How to Spot Business Opportunities in a Down Economy
How to Spot Business Opportunities in a Down Economy
Coronavirus has changed our economy very quickly. As small businesses lose customers to social distancing, many are concerned about how they're going to stay afloat. Those are real concerns, but this unusual situation can also lead to business opportunities.
Customer needs have changed just as rapidly as the economy, and that frequently creates gaps in the market that a smart entrepreneur can fill. If you know how to find those business opportunities, you have a chance to not only survive but thrive even when the economy is slowing down.
Tips for Finding Business Opportunities
There are as many ideas about how to pivot in a bad economy as there are businesses. Here are some ideas—from entrepreneurship experts and real business owners—that can provide some insight and inspiration regardless of what kind of business you're in.
Look for Unmet Needs
Kathleen Allen, a professor emerita of entrepreneurship at the University of Southern California, says that regardless of how the economy is doing, entrepreneurs should try to find and meet consumer needs that aren't currently served by the marketplace. But because this is a pandemic, she says, those needs have shifted. To make sure your business lasts, she suggests meeting needs that will outlast this crisis, even if coronavirus brought them into focus.
"One of the businesses that has kind of leaped up to the forefront during this whole thing is businesses that focus on survival[ist] needs," says Allen, who retired from USC's Lloyd Greif Center for Entrepreneurial Studies. "That kind of a business is an opportunity that could potentially survive well beyond this particular pandemic."
Do What You're Good at—Differently
Small bakery chain Mr. Holmes Bakehouse normally serves pastries and brunch from storefronts in San Francisco and Los Angeles and provides wholesale products to other eateries. But San Francisco was one of the earliest cities to issue a shelter in place order, and it soon became clear that the rest of the state would follow. So in mid-March, founder and CEO Aaron Caddel called a staff brainstorming session focused on how to create business opportunities under those circumstances.
The answer they came up with was bread starter kits, which contain ingredients, baking instructions, and a chunk of bread starter, which bakers can substitute for yeast when making bread.
Caddel says this meets several consumer needs: assuaging worries about access to food, giving homebound people something to do, and providing a product that could be reused for years if properly cared for.
"The reception has just been outrageous," Caddel says. "We've already sent out deliveries to over 30 states. So it's just been taking off like a wildfire."
Don't Forget Legal Concerns
Many other restaurants have started offering groceries directly to consumers, selling off fresh food that might otherwise go unordered. Los Angeles restaurant chain Bacari quickly converted all three of its locations to pop-up neighborhood markets. They were so popular that the company had already reordered supplies multiple times before April.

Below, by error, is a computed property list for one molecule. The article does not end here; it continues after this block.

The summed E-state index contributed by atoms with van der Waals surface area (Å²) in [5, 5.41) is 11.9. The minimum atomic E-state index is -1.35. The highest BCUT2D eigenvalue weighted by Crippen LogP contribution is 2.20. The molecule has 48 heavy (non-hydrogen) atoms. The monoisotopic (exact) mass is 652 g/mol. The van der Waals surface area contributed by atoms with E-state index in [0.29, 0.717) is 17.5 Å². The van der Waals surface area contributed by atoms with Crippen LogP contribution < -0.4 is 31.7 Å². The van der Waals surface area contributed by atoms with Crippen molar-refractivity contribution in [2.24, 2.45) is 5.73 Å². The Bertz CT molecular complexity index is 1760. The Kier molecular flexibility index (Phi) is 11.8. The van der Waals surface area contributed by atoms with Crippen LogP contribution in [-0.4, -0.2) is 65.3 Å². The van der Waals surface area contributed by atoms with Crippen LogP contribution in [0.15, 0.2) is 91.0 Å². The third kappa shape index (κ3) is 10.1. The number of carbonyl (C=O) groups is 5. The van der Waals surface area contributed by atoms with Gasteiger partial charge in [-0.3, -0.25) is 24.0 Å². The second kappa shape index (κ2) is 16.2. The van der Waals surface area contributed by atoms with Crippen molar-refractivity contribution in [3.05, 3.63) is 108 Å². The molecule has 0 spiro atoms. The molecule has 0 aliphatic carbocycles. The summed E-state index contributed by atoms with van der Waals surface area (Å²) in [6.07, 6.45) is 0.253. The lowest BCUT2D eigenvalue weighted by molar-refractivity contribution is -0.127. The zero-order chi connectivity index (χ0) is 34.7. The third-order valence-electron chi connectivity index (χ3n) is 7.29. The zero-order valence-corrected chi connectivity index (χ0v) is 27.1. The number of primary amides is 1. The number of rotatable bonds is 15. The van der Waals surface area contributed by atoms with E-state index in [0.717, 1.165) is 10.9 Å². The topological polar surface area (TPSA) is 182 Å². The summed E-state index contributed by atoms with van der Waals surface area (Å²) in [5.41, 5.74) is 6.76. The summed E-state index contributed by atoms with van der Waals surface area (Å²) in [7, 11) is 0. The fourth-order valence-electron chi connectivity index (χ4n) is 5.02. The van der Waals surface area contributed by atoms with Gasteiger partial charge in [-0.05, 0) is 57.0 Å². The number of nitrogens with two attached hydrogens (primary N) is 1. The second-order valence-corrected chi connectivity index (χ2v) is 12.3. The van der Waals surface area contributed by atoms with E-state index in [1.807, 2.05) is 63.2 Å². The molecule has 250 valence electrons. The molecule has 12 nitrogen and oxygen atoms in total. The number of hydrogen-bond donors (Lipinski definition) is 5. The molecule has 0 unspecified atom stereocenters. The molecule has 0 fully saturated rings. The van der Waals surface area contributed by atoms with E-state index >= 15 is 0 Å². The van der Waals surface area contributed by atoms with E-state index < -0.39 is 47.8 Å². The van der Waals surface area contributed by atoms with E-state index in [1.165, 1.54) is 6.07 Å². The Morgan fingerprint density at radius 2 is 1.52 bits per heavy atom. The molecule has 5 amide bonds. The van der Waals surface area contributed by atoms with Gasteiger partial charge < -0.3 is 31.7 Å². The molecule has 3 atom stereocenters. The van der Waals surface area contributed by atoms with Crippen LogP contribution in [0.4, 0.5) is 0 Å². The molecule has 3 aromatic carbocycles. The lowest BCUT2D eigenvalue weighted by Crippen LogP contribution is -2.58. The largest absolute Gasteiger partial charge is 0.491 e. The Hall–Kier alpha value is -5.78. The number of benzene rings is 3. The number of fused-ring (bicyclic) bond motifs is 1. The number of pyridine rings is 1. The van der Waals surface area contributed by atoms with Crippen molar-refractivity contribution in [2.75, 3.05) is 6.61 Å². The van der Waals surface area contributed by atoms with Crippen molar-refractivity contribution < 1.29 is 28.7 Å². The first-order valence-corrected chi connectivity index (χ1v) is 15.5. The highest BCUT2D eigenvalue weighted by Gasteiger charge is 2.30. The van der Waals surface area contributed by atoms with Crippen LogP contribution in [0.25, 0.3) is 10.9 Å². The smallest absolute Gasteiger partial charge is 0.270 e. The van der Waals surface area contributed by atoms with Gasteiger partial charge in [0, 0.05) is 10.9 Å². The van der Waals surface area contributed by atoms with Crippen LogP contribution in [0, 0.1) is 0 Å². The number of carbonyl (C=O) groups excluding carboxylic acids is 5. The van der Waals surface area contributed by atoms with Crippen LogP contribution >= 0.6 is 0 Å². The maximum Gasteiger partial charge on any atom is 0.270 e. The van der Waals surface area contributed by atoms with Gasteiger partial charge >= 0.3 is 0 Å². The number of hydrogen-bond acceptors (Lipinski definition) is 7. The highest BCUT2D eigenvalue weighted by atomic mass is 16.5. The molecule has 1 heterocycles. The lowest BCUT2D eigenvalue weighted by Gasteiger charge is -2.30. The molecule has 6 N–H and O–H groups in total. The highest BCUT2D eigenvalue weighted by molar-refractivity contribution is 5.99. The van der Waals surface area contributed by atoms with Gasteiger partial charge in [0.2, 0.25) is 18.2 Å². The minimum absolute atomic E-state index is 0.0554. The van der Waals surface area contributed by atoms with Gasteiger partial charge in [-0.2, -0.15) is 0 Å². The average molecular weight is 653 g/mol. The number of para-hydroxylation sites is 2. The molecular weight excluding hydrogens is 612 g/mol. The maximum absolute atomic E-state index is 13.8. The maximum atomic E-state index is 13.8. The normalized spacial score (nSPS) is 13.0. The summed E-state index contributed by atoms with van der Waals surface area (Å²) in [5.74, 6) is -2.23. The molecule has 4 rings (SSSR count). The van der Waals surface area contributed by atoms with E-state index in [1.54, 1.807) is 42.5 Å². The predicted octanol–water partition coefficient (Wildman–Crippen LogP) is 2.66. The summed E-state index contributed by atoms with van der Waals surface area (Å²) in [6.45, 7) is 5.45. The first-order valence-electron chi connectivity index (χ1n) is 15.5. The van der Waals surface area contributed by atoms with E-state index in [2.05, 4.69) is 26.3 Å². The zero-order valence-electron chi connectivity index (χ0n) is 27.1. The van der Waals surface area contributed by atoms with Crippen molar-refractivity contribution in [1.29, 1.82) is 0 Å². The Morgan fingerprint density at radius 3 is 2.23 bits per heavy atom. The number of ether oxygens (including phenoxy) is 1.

Unfortunately, Bacari ran into trouble when the county health department shut down one location for lack of a grocery permit. Bacari already had a restaurant permit, which partner and co-founder Robert Kronfli says is more stringent, so they're not worried about qualifying—but they're losing money while they sort it out.
"The argument we're making is 85%-90% of our revenue was coming from walk-in shoppers," Kronfli says. "Takeout and delivery orders don't make up for that."
If you've encountered this sort of legal stumbling block, or think you might, you might talk to a small business attorney about meeting any legal requirements in your jurisdiction.
Use This Time to Plan
Professor Stewart Thornhill, of the University of Michigan's Samuel Zell & Robert H. Lurie Institute for Entrepreneurial Studies, says businesses are more likely to weather a bad economy when they have savings. If there's any lesson to take away from the time of coronavirus, it might be to make sure you're planning for the next downturn.
"If it was a family business and you had a few good years, you're not going to basically give that money away," says Thornhill. "Anybody who's been in business for any amount of time knows that we live in cyclical economies."
Consider an Investment
Turning an economic crisis into a business opportunity might also be possible if you have some capital to invest. Businesses that suffer in 2020's rapid economic changes may look for investors, or try to get out of the market entirely by selling the business.
If you do consider selling, buying a business, or an investment, you're well-advised to talk to a lawyer about whether the deal is fair.
Allen notes that some may take advantage of other people's misfortune during a bad economy, and she strongly recommends against it as a business strategy. In addition to being bad PR, price gouging is illegal in 34 states, according to the National Conference of State Legislatures.
Sudden economic downturns can frighten people who have sunk their hearts and fortunes into their businesses. But with some bravery and creativity—the same qualities that made you an entrepreneur—you can identify business opportunities even in tough times.